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March 21, 2005
David Hirsh looks at cleavages on the left on democracy, reform and anti-imperialism
He writes that “I am for democracy movements, trade union movements, women’s and lesbian and gay movements, wherever they are and even if George Bush says that he is in favour of them too.”
Gary Younge’s column in today’s Guardian begins by saying that there was an anti-American demonstration in Iraq in April 2003 and that the coalition forces have still not left Iraq. He ridicules George Bush’s response, which was to say, ‘In Iraq, there's discussion, debate, protest - all the hallmarks of liberty’. How does he ridicule it? Well, he doesn’t, actually. He just quotes it. That is enough. But it is not ridiculous, is it? It is true, that in April 2003 it was possible to organise demonstrations against the government of Iraq whereas under Saddam, this would have ended in certain death. There are people in Iraq organising free trade unions, there are people in Iraq fighting for democracy, and there are people in Iraq fighting for women’s rights. But the anti-war leadership do not feel, any longer, that they have to argue their case. They just rely on a set of ‘commonsense’ truths and they think that all they have to do is to show how other people contradict this anti-imperialist commonsense.
Younge turns to events in Lebanon. He downplays the series of demonstrations that called for Syria to withdraw its troops. Younge slips in an accusation of racism and sexism against magazine editors who showed pictures of pretty young Lebanese women carrying flags on that demo: ‘at least some Arabs editors could fancy’. I thought that the point of these pictures was to show that some women in the Lebanon chose to demonstrate their empowerment by showing a bit of cleavage, wearing a vest top, smiling, and demonstrating for the sovereignty of Lebanon’s parliament over Syrian troops. The editors showed these pictures in order to challenge the Islamist contention that all Arab women think that it is necessary to hide not only their cleavage but also their faces and their wrists and their arms. In such a world, showing a bit of cleavage is a feminist act. It is a manifestation of freedom, Gary. That is why those pictures were worth showing.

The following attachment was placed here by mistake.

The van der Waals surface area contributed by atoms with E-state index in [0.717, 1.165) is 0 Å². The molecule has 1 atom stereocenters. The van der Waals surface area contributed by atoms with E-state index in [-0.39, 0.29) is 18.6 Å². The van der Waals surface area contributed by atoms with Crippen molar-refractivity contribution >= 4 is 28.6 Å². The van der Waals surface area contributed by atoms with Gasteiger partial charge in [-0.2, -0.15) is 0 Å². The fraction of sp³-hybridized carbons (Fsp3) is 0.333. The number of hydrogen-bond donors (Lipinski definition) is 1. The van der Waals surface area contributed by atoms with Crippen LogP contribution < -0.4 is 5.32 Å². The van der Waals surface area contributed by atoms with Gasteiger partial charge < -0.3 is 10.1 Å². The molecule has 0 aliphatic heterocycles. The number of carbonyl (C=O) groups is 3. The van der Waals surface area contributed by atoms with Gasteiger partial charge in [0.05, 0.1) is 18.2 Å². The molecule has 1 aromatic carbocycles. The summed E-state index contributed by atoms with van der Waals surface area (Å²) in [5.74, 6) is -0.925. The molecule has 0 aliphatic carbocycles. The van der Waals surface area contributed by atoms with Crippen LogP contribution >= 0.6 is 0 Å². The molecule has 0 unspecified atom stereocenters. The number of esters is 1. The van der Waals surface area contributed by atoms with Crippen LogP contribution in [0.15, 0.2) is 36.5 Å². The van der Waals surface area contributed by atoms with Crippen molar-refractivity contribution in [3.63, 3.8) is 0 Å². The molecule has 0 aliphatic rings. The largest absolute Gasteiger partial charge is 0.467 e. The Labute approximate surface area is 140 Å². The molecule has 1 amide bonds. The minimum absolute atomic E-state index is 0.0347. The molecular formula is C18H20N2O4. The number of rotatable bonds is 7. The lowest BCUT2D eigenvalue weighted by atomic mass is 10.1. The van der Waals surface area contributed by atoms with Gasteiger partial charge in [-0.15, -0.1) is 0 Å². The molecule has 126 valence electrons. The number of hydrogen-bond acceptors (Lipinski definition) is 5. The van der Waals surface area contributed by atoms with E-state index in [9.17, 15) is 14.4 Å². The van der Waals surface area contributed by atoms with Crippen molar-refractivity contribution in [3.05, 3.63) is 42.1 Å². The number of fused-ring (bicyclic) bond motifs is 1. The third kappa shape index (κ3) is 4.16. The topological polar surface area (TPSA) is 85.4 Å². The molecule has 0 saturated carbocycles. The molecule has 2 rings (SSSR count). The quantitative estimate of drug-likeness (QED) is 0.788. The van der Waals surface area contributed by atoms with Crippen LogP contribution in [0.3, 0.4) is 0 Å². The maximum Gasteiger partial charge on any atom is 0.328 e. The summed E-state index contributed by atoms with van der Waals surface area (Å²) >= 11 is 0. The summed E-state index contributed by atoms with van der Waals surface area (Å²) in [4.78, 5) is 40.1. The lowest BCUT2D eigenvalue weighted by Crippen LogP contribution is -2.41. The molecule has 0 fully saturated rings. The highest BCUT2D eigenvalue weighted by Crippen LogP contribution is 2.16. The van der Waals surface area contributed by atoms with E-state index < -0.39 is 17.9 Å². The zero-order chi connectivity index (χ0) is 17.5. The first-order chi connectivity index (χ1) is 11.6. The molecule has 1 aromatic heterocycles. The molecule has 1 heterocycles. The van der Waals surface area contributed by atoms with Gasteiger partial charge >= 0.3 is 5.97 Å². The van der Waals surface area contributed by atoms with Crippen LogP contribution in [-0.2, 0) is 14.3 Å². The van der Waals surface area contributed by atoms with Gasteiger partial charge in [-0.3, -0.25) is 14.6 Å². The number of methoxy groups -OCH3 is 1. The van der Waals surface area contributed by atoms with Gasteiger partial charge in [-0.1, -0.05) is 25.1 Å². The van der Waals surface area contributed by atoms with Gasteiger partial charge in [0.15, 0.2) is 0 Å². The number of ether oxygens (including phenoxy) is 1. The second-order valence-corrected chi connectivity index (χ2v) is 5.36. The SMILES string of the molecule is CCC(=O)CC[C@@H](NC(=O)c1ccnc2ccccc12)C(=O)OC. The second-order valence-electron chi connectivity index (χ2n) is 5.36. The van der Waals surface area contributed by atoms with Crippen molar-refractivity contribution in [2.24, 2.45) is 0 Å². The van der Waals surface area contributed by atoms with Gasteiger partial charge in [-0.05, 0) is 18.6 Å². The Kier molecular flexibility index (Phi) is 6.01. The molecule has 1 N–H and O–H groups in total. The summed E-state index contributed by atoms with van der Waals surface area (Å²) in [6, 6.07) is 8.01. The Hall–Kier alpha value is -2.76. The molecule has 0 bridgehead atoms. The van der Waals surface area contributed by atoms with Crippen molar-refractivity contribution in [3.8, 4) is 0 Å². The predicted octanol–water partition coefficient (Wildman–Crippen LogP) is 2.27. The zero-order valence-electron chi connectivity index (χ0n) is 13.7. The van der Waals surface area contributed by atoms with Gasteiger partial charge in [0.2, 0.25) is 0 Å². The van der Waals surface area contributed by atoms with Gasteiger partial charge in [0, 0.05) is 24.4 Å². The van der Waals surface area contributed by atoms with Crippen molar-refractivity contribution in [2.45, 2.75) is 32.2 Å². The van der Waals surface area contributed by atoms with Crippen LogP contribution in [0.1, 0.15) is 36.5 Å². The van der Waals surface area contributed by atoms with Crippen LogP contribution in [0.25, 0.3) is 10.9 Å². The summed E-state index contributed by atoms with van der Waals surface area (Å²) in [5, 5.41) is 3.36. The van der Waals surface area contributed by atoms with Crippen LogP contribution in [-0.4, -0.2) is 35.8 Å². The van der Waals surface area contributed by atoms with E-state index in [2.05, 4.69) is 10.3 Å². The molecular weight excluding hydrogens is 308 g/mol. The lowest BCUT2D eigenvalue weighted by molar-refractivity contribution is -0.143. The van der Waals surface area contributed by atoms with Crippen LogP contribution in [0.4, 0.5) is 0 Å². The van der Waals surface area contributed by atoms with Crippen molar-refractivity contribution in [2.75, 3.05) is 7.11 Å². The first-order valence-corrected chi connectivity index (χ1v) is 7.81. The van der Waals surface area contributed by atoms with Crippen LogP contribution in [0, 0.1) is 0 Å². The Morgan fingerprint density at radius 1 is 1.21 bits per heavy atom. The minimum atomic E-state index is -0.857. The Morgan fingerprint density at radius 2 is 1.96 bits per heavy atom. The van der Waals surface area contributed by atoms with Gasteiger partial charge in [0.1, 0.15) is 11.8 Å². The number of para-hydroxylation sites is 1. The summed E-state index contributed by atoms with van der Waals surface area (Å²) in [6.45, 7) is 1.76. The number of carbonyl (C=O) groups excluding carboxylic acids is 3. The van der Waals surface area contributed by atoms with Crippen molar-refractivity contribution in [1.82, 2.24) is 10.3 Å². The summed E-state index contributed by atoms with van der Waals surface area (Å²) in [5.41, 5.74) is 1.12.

Younge then says that the anti-American demonstration organised by Hizbollah was bigger than the ones calling for democracy in Lebanon. The US, says Younge, has ‘branded’ Hizobllah a terrorist organisation. People carried banners, he tells us, saying ‘Death to America’. ‘But editors didn’t find them pretty’ he says. You can be sure that on the Hizbollah demonstration women were forced to dress modestly, apparently in line with Gary Younge’s conception of feminist propriety.
There is already a pattern emerging in this piece. Gary Younge is not really interested in Iraq or Lebanon – he is centrally interested in attacking the US, Britain and western magazine editors. The possibility of protest in Iraq is less important than the hypocrisy of George Bush. The protest movement in Lebanon is only important because it demonstrates the sexist and racist attitudes of American magazine editors and their readerships. What does Younge think of the pro-Syrian demonstration? Does he think that Hizbollah is a terrorist organisaiton? What does he think of the banner ‘Death to America’? What does he think of the religious enforcement of ‘modesty’ onto demonstrators? He doesn’t say. He is not interested. He is only interested in showing the hypocrisy of the West. As though hypocrisy was the greatest crime. Things that happen in the Middle East are only interesting insofar as they constitute a battle in the global and universal war against America. You are on the same side as those who say ‘Death to America’, Gary, but what are you for?